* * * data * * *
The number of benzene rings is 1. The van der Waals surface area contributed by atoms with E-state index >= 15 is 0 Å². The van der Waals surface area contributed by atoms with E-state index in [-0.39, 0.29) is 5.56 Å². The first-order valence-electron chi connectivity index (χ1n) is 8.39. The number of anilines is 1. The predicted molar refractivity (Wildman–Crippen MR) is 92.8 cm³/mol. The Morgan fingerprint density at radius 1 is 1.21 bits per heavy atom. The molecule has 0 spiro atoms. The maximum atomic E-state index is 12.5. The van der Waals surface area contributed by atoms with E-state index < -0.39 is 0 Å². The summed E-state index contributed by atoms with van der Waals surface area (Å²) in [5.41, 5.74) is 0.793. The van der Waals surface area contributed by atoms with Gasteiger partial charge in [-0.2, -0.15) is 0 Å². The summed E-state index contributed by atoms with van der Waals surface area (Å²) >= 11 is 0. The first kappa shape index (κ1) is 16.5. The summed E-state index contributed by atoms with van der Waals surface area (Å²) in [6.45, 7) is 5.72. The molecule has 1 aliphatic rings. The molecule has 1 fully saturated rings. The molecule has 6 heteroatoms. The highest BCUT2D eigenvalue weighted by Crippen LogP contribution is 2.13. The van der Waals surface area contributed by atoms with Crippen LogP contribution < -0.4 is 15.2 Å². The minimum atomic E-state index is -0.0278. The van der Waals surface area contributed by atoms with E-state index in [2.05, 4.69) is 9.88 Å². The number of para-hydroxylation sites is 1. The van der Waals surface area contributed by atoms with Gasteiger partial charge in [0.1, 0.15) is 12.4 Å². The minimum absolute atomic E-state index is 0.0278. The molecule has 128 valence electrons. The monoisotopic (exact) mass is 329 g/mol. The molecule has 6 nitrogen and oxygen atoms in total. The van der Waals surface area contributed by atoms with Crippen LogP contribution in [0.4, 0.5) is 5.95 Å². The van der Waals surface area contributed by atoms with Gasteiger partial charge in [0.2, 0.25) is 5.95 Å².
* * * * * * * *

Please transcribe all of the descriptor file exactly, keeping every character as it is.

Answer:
The number of benzene rings is 1. The van der Waals surface area contributed by atoms with E-state index >= 15 is 0 Å². The van der Waals surface area contributed by atoms with E-state index in [-0.39, 0.29) is 5.56 Å². The first-order valence-electron chi connectivity index (χ1n) is 8.39. The number of anilines is 1. The predicted molar refractivity (Wildman–Crippen MR) is 92.8 cm³/mol. The Morgan fingerprint density at radius 1 is 1.21 bits per heavy atom. The molecule has 0 spiro atoms. The maximum atomic E-state index is 12.5. The van der Waals surface area contributed by atoms with E-state index < -0.39 is 0 Å². The summed E-state index contributed by atoms with van der Waals surface area (Å²) in [5.41, 5.74) is 0.793. The van der Waals surface area contributed by atoms with Gasteiger partial charge in [-0.2, -0.15) is 0 Å². The summed E-state index contributed by atoms with van der Waals surface area (Å²) >= 11 is 0. The first kappa shape index (κ1) is 16.5. The summed E-state index contributed by atoms with van der Waals surface area (Å²) in [6.45, 7) is 5.72. The molecule has 1 aliphatic rings. The molecule has 1 fully saturated rings. The molecule has 6 heteroatoms. The highest BCUT2D eigenvalue weighted by Crippen LogP contribution is 2.13. The van der Waals surface area contributed by atoms with Crippen LogP contribution < -0.4 is 15.2 Å². The minimum atomic E-state index is -0.0278. The van der Waals surface area contributed by atoms with E-state index in [2.05, 4.69) is 9.88 Å². The number of para-hydroxylation sites is 1. The van der Waals surface area contributed by atoms with Gasteiger partial charge in [0.1, 0.15) is 12.4 Å². The minimum absolute atomic E-state index is 0.0278. The molecule has 128 valence electrons. The monoisotopic (exact) mass is 329 g/mol. The molecule has 6 nitrogen and oxygen atoms in total. The van der Waals surface area contributed by atoms with Crippen LogP contribution in [0.4, 0.5) is 5.95 Å². The van der Waals surface area contributed by atoms with Gasteiger partial charge in [0.2, 0.25) is 5.95 Å².